Friday, September 28, 2012

"What seems to a man, is to him"

"What seems to a man, is to him".  So says Protagoras.  Basically, truth is whatever it seems to be to that individual.  Certainly nothing has changed under the sun as this seems to be espoused by many today.  There are many corollaries such as, "live and let live" or, "to each his own" and so on. 

But these are simply the mantra of those who refuse to stand for truth.  It is much easier to be a relativist than to espouse objective truths and defend them.  Perhaps the only "good" thing about relativism is the ease and comfort it affords those who espouse it. 

However, it is an incoherent and illogical system.

"If you say there are no universally valid truths including the claim that there are no universally valid truths, then you have contradicted yourself. You have said the claim both is and is not universally valid."
- John Searle "Refutation of Relativism"

and more from John:
"Until fairly recently relativism was mostly espoused by adolescents or other people inspired by Nietzsche or others outside of mainstream intellectual life. Recently it has reared its head as part of postmodernism. Why are the relativists not worried by the incoherence of their position? I don't know, but I think it is because they think they are possessed of an important insight, which is not touched by these logical worries."

See Plato's (speaking as Socrates) treatment of the same issue below in Theaetetus:

SOCRATES: Then let us obtain, not through any third person, but from his own statement and in the fewest words possible, the basis of agreement.
THEODORUS: In what way?
SOCRATES: In this way:—His words are, 'What seems to a man, is to him.'
THEODORUS: Yes, so he says.
SOCRATES: And are not we, Protagoras, uttering the opinion of man, or rather of all mankind, when we say that every one thinks himself wiser than other men in some things, and their inferior in others? In the hour of danger, when they are in perils of war, or of the sea, or of sickness, do they not look up to their commanders as if they were gods, and expect salvation from them, only because they excel them in knowledge? Is not the world full of men in their several employments, who are looking for teachers and rulers of themselves and of the animals? and there are plenty who think that they are able to teach and able to rule. Now, in all this is implied that ignorance and wisdom exist among them, at least in their own opinion.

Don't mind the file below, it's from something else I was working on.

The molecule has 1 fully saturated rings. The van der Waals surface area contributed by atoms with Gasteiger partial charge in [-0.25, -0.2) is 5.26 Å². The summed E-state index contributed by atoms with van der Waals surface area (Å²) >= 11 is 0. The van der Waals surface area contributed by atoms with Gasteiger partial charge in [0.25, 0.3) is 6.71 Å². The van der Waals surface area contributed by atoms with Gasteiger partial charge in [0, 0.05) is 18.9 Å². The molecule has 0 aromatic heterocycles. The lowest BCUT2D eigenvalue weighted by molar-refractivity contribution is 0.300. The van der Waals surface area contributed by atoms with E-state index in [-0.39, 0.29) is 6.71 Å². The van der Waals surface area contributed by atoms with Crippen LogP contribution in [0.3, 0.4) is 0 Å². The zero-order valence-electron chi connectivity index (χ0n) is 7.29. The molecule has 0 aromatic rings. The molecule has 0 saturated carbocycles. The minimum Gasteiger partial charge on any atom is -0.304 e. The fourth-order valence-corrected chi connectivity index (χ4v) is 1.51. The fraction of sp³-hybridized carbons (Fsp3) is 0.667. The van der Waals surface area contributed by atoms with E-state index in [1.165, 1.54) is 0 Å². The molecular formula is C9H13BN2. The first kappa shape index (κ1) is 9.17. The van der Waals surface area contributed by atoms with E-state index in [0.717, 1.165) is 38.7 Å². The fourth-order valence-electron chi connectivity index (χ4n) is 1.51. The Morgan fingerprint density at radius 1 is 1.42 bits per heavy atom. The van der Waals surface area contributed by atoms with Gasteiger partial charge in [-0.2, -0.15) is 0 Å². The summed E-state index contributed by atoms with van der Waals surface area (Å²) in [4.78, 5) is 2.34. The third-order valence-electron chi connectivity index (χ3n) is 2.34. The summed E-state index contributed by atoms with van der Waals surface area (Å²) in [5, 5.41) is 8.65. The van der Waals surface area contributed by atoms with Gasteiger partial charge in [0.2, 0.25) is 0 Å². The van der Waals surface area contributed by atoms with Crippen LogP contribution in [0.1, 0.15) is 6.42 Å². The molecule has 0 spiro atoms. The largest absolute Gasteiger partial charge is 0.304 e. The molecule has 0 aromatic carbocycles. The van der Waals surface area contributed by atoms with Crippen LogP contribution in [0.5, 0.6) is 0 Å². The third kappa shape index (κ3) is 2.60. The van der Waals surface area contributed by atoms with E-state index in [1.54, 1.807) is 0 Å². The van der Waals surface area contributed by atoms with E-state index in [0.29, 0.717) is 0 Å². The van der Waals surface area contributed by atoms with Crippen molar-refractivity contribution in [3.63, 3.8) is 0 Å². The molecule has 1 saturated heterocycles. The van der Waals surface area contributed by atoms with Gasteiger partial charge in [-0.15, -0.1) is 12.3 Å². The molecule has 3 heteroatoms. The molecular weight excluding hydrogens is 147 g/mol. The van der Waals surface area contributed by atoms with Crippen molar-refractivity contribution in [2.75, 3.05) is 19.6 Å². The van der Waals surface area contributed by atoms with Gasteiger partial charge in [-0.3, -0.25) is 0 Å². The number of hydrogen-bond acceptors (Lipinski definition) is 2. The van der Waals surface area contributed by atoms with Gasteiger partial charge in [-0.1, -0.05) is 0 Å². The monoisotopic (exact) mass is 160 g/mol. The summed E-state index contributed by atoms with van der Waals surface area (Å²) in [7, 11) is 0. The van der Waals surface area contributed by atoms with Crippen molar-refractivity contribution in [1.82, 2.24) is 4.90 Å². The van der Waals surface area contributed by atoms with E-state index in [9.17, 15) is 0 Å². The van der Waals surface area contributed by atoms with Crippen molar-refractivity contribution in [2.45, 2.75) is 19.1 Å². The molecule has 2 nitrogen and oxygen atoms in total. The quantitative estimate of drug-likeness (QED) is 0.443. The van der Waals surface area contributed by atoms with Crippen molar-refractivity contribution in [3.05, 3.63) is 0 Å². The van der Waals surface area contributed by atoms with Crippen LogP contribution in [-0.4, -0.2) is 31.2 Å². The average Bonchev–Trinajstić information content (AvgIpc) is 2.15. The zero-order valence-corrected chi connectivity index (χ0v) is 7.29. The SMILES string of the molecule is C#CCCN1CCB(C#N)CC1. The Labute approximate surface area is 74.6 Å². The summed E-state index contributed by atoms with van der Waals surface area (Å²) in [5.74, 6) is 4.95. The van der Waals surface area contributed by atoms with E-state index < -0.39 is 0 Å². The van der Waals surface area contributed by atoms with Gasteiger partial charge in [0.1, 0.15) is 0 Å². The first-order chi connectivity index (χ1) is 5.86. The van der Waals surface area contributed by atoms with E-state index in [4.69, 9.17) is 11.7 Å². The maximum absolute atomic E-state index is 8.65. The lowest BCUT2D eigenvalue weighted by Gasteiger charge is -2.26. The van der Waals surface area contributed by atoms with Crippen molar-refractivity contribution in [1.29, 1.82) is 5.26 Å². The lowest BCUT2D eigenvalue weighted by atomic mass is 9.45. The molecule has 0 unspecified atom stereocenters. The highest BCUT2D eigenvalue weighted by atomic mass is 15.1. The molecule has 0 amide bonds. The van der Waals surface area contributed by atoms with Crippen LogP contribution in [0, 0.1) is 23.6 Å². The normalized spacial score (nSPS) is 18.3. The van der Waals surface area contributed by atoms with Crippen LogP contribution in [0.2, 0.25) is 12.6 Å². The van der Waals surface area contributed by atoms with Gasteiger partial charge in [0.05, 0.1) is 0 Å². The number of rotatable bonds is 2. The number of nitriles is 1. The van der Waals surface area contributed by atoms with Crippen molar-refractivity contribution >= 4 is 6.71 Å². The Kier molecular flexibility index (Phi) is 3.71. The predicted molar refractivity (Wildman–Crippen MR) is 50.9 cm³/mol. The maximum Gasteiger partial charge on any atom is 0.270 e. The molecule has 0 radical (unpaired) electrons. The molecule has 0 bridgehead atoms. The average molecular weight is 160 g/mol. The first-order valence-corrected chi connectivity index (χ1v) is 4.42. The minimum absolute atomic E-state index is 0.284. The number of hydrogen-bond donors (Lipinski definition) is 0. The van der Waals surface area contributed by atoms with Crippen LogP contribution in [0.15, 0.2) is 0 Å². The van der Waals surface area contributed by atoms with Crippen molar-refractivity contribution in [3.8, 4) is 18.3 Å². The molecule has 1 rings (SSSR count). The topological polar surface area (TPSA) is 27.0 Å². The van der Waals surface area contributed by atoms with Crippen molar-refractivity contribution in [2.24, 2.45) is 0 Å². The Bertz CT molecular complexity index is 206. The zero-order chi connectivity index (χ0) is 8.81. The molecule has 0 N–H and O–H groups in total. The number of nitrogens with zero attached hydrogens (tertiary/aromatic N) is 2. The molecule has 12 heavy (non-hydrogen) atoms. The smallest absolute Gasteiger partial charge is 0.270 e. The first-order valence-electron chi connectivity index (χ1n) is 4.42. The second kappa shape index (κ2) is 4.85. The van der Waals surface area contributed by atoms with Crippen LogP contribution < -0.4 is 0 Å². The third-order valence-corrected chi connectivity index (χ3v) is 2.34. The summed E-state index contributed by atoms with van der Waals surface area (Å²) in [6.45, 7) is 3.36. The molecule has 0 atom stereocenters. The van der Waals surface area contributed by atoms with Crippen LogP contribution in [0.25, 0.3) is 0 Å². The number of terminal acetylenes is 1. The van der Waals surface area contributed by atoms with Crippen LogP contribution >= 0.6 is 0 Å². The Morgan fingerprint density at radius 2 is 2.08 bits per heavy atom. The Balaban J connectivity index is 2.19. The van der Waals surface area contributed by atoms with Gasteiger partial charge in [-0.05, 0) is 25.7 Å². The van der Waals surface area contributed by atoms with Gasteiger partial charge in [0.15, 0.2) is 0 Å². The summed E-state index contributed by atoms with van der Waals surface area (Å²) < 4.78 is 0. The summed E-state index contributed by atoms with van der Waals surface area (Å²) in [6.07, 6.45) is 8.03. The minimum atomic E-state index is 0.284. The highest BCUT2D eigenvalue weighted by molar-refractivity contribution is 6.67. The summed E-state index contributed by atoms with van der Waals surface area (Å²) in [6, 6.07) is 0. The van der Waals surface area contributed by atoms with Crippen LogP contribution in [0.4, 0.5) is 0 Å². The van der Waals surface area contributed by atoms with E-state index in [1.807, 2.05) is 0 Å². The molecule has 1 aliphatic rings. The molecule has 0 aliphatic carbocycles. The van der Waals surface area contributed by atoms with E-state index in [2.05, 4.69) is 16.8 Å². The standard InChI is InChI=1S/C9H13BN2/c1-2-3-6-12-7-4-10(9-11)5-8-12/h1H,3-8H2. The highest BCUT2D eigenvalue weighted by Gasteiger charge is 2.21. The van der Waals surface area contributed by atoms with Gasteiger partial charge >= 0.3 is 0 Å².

THEODORUS: Certainly.
SOCRATES: And wisdom is assumed by them to be true thought, and ignorance to be false opinion.
SOCRATES: How then, Protagoras, would you have us treat the argument? Shall we say that the opinions of men are always true, or sometimes true and sometimes false? In either case, the result is the same, and their opinions are not always true, but sometimes true and sometimes false. For tell me, Theodorus, do you suppose that you yourself, or any other follower of Protagoras, would contend that no one deems another ignorant or mistaken in his opinion?
THEODORUS: The thing is incredible, Socrates.
SOCRATES: And yet that absurdity is necessarily involved in the thesis which declares man to be the measure of all things.
SOCRATES: Why, suppose that you determine in your own mind something to be true, and declare your opinion to me; let us assume, as he argues, that this is true to you. Now, if so, you must either say that the rest of us are not the judges of this opinion or judgment of yours, or that we judge you always to have a true opinion? But are there not thousands upon thousands who, whenever you form a judgment, take up arms against you and are of an opposite judgment and opinion, deeming that you judge falsely?
THEODORUS: Yes, indeed, Socrates, thousands and tens of thousands, as Homer says, who give me a world of trouble.
SOCRATES: Well, but are we to assert that what you think is true to you and false to the ten thousand others?
THEODORUS: No other inference seems to be possible.
SOCRATES: And how about Protagoras himself? If neither he nor the multitude thought, as indeed they do not think, that man is the measure of all things, must it not follow that the truth of which Protagoras wrote would be true to no one? But if you suppose that he himself thought this, and that the multitude does not agree with him, you must begin by allowing that in whatever proportion the many are more than one, in that proportion his truth is more untrue than true.
THEODORUS: That would follow if the truth is supposed to vary with individual opinion.
SOCRATES: And the best of the joke is, that he acknowledges the truth of their opinion who believe his own opinion to be false; for he admits that the opinions of all men are true.
THEODORUS: Certainly.
SOCRATES: And does he not allow that his own opinion is false, if he admits that the opinion of those who think him false is true?
THEODORUS: Of course.
SOCRATES: Whereas the other side do not admit that they speak falsely?
THEODORUS: They do not.
SOCRATES: And he, as may be inferred from his writings, agrees that this opinion is also true.
SOCRATES: Then all mankind, beginning with Protagoras, will contend, or rather, I should say that he will allow, when he concedes that his adversary has a true opinion—Protagoras, I say, will himself allow that neither a dog nor any ordinary man is the measure of anything which he has not learned—am I not right?
SOCRATES: And the truth of Protagoras being doubted by all, will be true neither to himself to anyone else?
THEODORUS: I think, Socrates, that we are running my old friend too hard.

No comments:

Post a Comment